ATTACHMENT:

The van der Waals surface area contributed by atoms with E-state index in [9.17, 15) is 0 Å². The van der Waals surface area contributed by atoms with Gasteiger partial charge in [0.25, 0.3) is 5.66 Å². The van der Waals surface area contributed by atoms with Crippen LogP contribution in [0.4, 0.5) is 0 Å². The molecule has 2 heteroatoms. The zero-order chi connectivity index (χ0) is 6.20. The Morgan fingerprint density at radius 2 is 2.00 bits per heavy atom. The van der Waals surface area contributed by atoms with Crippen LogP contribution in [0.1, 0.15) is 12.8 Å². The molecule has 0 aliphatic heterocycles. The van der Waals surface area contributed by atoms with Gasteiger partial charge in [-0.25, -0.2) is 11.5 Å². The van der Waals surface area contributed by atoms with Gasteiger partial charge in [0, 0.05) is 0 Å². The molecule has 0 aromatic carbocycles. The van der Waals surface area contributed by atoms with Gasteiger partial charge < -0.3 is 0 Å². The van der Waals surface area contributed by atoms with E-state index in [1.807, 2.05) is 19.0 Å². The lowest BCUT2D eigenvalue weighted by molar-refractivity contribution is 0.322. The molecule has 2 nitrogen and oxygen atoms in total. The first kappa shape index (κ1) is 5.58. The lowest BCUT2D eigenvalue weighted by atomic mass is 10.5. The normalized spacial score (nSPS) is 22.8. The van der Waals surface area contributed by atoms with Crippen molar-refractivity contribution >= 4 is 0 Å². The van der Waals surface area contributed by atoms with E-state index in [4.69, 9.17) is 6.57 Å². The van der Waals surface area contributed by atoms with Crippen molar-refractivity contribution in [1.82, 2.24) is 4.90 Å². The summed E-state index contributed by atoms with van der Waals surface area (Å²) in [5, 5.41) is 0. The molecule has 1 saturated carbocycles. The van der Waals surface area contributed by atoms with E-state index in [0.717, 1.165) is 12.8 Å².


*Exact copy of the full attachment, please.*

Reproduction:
The van der Waals surface area contributed by atoms with E-state index in [9.17, 15) is 0 Å². The van der Waals surface area contributed by atoms with Gasteiger partial charge in [0.25, 0.3) is 5.66 Å². The van der Waals surface area contributed by atoms with Crippen LogP contribution in [0.4, 0.5) is 0 Å². The molecule has 2 heteroatoms. The zero-order chi connectivity index (χ0) is 6.20. The Morgan fingerprint density at radius 2 is 2.00 bits per heavy atom. The van der Waals surface area contributed by atoms with Crippen LogP contribution in [0.1, 0.15) is 12.8 Å². The molecule has 0 aliphatic heterocycles. The van der Waals surface area contributed by atoms with Gasteiger partial charge in [-0.25, -0.2) is 11.5 Å². The van der Waals surface area contributed by atoms with Gasteiger partial charge in [0, 0.05) is 0 Å². The molecule has 0 aromatic carbocycles. The van der Waals surface area contributed by atoms with Gasteiger partial charge < -0.3 is 0 Å². The van der Waals surface area contributed by atoms with E-state index in [1.807, 2.05) is 19.0 Å². The lowest BCUT2D eigenvalue weighted by molar-refractivity contribution is 0.322. The molecule has 2 nitrogen and oxygen atoms in total. The first kappa shape index (κ1) is 5.58. The lowest BCUT2D eigenvalue weighted by atomic mass is 10.5. The normalized spacial score (nSPS) is 22.8. The van der Waals surface area contributed by atoms with Crippen molar-refractivity contribution >= 4 is 0 Å². The van der Waals surface area contributed by atoms with E-state index in [4.69, 9.17) is 6.57 Å². The van der Waals surface area contributed by atoms with Crippen molar-refractivity contribution in [1.82, 2.24) is 4.90 Å². The summed E-state index contributed by atoms with van der Waals surface area (Å²) in [5, 5.41) is 0. The molecule has 1 saturated carbocycles. The van der Waals surface area contributed by atoms with E-state index in [0.717, 1.165) is 12.8 Å².